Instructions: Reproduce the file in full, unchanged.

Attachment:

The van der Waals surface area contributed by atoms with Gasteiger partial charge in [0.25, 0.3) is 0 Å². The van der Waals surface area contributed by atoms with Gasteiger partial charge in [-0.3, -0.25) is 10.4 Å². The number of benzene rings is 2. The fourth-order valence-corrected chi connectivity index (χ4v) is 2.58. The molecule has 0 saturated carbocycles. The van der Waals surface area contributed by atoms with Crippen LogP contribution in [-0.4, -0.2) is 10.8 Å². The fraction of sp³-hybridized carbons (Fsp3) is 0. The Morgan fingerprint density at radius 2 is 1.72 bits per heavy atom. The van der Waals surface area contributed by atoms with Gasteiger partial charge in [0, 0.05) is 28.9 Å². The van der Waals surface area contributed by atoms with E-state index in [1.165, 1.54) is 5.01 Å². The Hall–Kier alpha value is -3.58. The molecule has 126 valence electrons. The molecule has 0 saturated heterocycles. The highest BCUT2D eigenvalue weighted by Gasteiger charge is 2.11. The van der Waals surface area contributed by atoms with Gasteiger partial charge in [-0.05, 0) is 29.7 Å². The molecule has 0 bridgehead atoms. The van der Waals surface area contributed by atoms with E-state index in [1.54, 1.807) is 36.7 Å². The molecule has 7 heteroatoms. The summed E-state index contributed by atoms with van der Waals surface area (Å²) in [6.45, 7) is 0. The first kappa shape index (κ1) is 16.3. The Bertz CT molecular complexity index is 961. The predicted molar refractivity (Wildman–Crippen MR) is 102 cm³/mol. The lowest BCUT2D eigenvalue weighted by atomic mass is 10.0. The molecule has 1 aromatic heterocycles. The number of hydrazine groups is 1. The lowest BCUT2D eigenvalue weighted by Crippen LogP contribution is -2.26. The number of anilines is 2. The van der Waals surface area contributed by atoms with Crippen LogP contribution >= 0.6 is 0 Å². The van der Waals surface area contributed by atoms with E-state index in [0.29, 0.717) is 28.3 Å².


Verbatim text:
The van der Waals surface area contributed by atoms with Gasteiger partial charge in [0.25, 0.3) is 0 Å². The van der Waals surface area contributed by atoms with Gasteiger partial charge in [-0.3, -0.25) is 10.4 Å². The number of benzene rings is 2. The fourth-order valence-corrected chi connectivity index (χ4v) is 2.58. The molecule has 0 saturated carbocycles. The van der Waals surface area contributed by atoms with Crippen LogP contribution in [-0.4, -0.2) is 10.8 Å². The fraction of sp³-hybridized carbons (Fsp3) is 0. The Morgan fingerprint density at radius 2 is 1.72 bits per heavy atom. The van der Waals surface area contributed by atoms with Gasteiger partial charge in [0, 0.05) is 28.9 Å². The van der Waals surface area contributed by atoms with E-state index in [1.165, 1.54) is 5.01 Å². The Hall–Kier alpha value is -3.58. The molecule has 126 valence electrons. The molecule has 0 saturated heterocycles. The highest BCUT2D eigenvalue weighted by Gasteiger charge is 2.11. The van der Waals surface area contributed by atoms with Gasteiger partial charge in [-0.05, 0) is 29.7 Å². The molecule has 0 bridgehead atoms. The van der Waals surface area contributed by atoms with E-state index in [1.54, 1.807) is 36.7 Å². The molecule has 7 heteroatoms. The summed E-state index contributed by atoms with van der Waals surface area (Å²) in [6.45, 7) is 0. The first kappa shape index (κ1) is 16.3. The Bertz CT molecular complexity index is 961. The predicted molar refractivity (Wildman–Crippen MR) is 102 cm³/mol. The lowest BCUT2D eigenvalue weighted by atomic mass is 10.0. The molecule has 1 aromatic heterocycles. The number of hydrazine groups is 1. The lowest BCUT2D eigenvalue weighted by Crippen LogP contribution is -2.26. The number of anilines is 2. The van der Waals surface area contributed by atoms with Crippen LogP contribution >= 0.6 is 0 Å². The van der Waals surface area contributed by atoms with E-state index in [0.29, 0.717) is 28.3 Å².